Christmas time comes around once a year. Thank goodness I hear you say, however I love Christmas time. It brings back memories of when I was a kid growing up on the farm. My nanna (my mum’s mum) would always spend Christmas with us. My Dad would pick her from Geraldton, about an hours drive from the farm and for a couple of weeks at a time she would stay with us and sleep in my bedroom. I used to love that, as she would tell us bedtime stories. Oh no, no books, she would know them off by heart. You know the ones, Three Little Pigs, Goldilocks and the Three Bears, Cinderella, Little Red Riding Hood, The Gingerbread Man and so many more! I don’t think they traumatised me in any way!
Then the day after Boxing Day, we would all pile onto the old truck, (no seat belts in those days) and head off up to the beach and our make shift camp, made of t-tree and hesian bags. It was always fun. We would play cricket, run races, go swimming, Dad would fish, we would help him run the net and slept at night on our bunks made from wood and with hesian bags nailed to the sides, like a hammock. Ah the memories, until one Boxing Day, my dear nanna passed away, right there, on the kitchen floor in front of my brother and I. That is one Christmas I’ll never forget. I often think back now and wonder how my mum coped without her mum.
The years went by, we grew up, however Christmas was always held at the farm. Even when we all married and had kids of our own, every year, we would pack up the car and off we would go, back to the farm. Spending a few nights there. Some of my Dad’s family lived on farms nearby and they would come over for morning tea or later for afternoon tea or sometimes we would all hop in the car and go and visit them. There was always someone coming or going.
Dad always went to midnight mass. He never missed and we would all go along too. As hard as it was to get out off bed at 11 o’clock and then drive in the dark to the little church at Northampton. The Christmas carols were the best. Oh how I loved to sing those carols. Then we would head home, check the fireplace to see if Father Christmas had been, nope, and head to bed then wake up early in the morning and quietly sneak out to the Christmas tree and lo and behold, there were all these presents under the tree. It was such fun being a kid.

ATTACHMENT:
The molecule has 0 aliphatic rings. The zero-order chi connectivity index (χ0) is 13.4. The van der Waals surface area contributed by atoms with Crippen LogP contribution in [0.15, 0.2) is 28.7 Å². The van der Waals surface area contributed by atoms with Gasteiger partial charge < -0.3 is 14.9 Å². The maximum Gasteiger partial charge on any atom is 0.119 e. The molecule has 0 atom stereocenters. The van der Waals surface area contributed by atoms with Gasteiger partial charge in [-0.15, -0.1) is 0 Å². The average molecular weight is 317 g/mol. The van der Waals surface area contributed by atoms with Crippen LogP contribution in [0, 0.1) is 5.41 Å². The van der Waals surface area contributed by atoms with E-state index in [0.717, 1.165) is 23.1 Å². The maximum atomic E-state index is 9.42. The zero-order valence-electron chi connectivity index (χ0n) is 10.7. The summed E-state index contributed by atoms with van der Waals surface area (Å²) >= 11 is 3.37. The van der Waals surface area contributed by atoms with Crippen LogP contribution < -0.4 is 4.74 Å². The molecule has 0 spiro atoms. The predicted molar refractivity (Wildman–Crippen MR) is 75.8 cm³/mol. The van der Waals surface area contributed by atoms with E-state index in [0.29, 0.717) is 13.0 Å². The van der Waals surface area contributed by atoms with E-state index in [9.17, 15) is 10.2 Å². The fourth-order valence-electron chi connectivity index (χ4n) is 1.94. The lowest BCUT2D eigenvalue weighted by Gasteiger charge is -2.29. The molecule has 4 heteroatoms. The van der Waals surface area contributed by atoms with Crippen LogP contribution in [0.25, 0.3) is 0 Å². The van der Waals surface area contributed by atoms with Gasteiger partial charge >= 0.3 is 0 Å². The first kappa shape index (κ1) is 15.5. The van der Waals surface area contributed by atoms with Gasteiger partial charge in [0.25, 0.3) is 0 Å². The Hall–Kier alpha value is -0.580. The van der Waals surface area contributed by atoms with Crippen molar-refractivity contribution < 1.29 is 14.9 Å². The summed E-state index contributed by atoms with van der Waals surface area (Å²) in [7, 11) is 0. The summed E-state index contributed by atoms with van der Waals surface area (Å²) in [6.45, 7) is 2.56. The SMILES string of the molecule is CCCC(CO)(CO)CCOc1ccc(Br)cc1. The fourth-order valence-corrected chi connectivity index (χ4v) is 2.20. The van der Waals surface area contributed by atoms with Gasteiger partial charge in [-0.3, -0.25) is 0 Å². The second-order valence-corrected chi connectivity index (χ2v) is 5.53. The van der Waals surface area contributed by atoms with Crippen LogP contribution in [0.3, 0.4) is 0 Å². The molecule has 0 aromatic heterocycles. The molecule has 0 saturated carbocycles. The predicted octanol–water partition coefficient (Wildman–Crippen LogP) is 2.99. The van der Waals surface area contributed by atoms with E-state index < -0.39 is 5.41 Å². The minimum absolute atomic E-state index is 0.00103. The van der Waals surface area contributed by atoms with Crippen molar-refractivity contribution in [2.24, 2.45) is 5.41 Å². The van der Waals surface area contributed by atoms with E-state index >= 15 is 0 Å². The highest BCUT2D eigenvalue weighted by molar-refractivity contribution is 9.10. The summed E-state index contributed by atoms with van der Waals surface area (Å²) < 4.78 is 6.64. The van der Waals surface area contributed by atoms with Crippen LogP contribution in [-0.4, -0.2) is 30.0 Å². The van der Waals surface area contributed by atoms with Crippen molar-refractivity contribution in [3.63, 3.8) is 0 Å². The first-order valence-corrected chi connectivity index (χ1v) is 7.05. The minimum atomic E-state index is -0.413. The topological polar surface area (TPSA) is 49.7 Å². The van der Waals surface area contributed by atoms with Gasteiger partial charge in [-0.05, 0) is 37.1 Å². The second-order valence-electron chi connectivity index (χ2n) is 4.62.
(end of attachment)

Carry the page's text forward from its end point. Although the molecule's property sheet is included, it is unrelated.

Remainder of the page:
Now, 50+ years later, my children have grown and up and moved away from home. They have their own children now and it’s all about making the best of Christmas for them. Three years ago, our middle daughter moved overseas and our son and his family were living in the Eastern States and Christmas became very quiet. Our eldest daughter joined us the first year and it was really strange, just the three of us, then the next year, she had a new partner and they went off and did their thing, so we had Christmas on our own. It was strange but good at the same time, however in saying that, I’ve done it once and don’t want to do that again. Last year, we hopped on the plane and spent Christmas in New South Wales with our son and his family.
Now this year, we’ve already made the trip to NSW and our daughter and her family are back from South America so our eldest daughter said it’s her turn to put Christmas on for us. So we are going to the city and will be looking forward to being wined and dined and enjoy Christmas by their pool. For our US friends, this also means anywhere between 35-40c and sometimes even higher. I’ll be finding the coolest place and that could be in the pool.
While the families were away, I started making photo ornaments for my Christmas tree using the traditional Creative Memories products. However, this year, and as my gift to you, our wonderful fans, I have made them digitally. Below is a PDF that you can download with instructions on how to make Christmas Family Tree Ornaments.
Font: Christmas Card from dafont.com
The Christmas tree was made out of a dead flower from a cactus plant, painted silver with glitter added.